A dialog of thoughts and ideas about software, usability, and products, with random science and wacky ideas thrown in for good measure.

I sometimes wonder if there could be a path for software engineers to become rock stars - not glorified engineers respected by the software engineering community, but actual stars that win over the general population, get their picture on the cover of Time magazine, get featured in ads wearing milk mustaches, and, when the world least expects to see them reappear, have a shot at Celebrity Apprentice or Dancing with the Stars. (EDIT: When I wrote this, I didn't know that Steve Wozniak was actually on Dancing with the Stars)

So what differentiates a software engineer from a rock star? (Perhaps the use of the word, "differentiates"? Or putting the question mark after the quote because it's not part of the string?) The irony of "Rockstar Games" is that there are no rock stars! Not by my definition, at least.

Music is about so much more than just the sound and lyrics that we hear on the radio. Successful musicians exhibit their personality and themselves through their songs, stage performance, and lifestyle. The popularity (or notoriety) of a musician is as much a part of their stardom the music they sing. Music is an extension of personality. Programming is not so directly related; it's not a physical expression that can be generated on the spot, but a mental expression that takes time to nurture. What would a software engineer in concert look like?

Music is about entertainment. The closest programming correlation to entertainment is games, but games are becoming more like movies than music. Many of the latest games even have tie-ins with books and movies. This makes me think that programmers are more like gaffers, best boys, set painters, and paint setters than musicians or even actors. They make the magic happen, but they're not the hero who the crowds want to see.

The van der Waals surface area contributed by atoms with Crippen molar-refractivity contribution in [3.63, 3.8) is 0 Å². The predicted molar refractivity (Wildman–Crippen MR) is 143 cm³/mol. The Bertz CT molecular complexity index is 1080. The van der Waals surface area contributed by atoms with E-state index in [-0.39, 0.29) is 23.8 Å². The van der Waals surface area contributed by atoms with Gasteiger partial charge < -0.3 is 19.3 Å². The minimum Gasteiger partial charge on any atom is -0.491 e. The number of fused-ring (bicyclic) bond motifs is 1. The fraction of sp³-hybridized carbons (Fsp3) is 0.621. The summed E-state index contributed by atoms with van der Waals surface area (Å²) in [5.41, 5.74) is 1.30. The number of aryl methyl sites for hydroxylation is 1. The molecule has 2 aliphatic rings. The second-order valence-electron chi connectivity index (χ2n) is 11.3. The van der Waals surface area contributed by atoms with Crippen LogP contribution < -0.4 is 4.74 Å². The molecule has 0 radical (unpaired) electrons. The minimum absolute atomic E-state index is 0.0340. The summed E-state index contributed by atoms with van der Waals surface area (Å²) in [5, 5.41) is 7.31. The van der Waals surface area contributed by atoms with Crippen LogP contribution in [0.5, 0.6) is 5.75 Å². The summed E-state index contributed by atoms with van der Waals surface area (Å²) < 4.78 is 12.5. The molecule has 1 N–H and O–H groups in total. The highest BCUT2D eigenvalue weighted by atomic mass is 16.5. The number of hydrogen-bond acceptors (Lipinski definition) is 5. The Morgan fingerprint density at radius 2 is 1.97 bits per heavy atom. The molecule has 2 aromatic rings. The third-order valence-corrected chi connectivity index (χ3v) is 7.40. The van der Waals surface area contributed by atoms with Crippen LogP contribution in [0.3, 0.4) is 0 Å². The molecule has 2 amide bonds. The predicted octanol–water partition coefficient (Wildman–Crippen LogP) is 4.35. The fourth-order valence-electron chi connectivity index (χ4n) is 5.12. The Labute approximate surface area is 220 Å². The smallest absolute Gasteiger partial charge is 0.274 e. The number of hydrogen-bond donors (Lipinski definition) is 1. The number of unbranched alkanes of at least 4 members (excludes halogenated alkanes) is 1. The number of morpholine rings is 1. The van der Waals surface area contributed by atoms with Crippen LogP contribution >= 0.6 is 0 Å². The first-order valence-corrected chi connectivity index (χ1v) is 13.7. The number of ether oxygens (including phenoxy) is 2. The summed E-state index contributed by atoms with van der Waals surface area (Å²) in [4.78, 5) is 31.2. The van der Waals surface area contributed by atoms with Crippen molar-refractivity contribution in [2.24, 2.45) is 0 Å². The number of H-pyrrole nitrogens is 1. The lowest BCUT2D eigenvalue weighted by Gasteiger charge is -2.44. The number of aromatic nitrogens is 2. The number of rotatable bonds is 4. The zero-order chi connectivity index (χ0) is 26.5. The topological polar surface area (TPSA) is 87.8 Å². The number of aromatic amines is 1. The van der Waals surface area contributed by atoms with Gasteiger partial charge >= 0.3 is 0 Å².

Classic songs and movies are respected. Casablanca is still a great film. Is Commander Keen still a great game? Of course, there's a cadre of people who enjoy playing classic games like Pac-Man and Asteroids on original devices or Mame emulators (or Microsoft's new Game Room), and I still love text adventures, but in general, games quickly become forgotten. And while songs can be listened to over and over again, playing the same game repeatedly gets boring. Our brains must process these things differently.

I'll leave you with a novel thought. Music and movies are both types of media, and within a medium, specific styles, instances, and stars are created: techno, "Baby Got Back," Taylor Swift; horror, "Star Wars: Episode I," Jim Carrey. Games are are a medium, too, but their stars, if any, are characters (Mario, Sonic the Hedgehog, GLaDOS), not people. Sure, there's John Carmack, but is he a household name? Maybe true programmer rock stars will only emerge when a new type of medium, independent of our current notions of entertainment, emerges. Perhaps this new medium can emerge on devices like the Kindle, iPad, and Droid Incredible. Maybe the medium will fit in a unexplored part of our daily lives that music and movies can't fill. And maybe, just maybe, programmers can emerge from this medium as rock stars.

(Epilogue: If this new medium does emerge, I think what will really happen is that everyday people will have a new, non-music, non-movie chance at stardom... and again, the programmers become the enablers. But, after all, that's really not such a bad place to be.)